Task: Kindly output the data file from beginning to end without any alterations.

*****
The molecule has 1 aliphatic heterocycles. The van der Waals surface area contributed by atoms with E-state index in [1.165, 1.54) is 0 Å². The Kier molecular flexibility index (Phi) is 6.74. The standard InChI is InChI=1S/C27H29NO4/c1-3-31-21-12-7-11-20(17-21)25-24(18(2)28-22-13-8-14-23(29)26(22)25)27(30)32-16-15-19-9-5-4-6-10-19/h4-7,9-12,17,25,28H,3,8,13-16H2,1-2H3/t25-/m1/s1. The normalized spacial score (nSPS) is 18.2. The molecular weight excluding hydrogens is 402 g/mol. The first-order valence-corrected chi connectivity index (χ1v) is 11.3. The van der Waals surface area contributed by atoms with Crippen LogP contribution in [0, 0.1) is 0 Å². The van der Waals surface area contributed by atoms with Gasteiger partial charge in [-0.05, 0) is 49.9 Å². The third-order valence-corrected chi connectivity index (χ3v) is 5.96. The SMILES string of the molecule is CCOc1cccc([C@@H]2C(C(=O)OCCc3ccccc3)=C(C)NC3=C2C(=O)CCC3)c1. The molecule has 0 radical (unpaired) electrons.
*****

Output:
The molecule has 1 aliphatic heterocycles. The van der Waals surface area contributed by atoms with E-state index in [1.165, 1.54) is 0 Å². The Kier molecular flexibility index (Phi) is 6.74. The standard InChI is InChI=1S/C27H29NO4/c1-3-31-21-12-7-11-20(17-21)25-24(18(2)28-22-13-8-14-23(29)26(22)25)27(30)32-16-15-19-9-5-4-6-10-19/h4-7,9-12,17,25,28H,3,8,13-16H2,1-2H3/t25-/m1/s1. The normalized spacial score (nSPS) is 18.2. The molecular weight excluding hydrogens is 402 g/mol. The first-order valence-corrected chi connectivity index (χ1v) is 11.3. The van der Waals surface area contributed by atoms with Crippen LogP contribution in [0, 0.1) is 0 Å². The van der Waals surface area contributed by atoms with Gasteiger partial charge in [-0.05, 0) is 49.9 Å². The third-order valence-corrected chi connectivity index (χ3v) is 5.96. The SMILES string of the molecule is CCOc1cccc([C@@H]2C(C(=O)OCCc3ccccc3)=C(C)NC3=C2C(=O)CCC3)c1. The molecule has 0 radical (unpaired) electrons.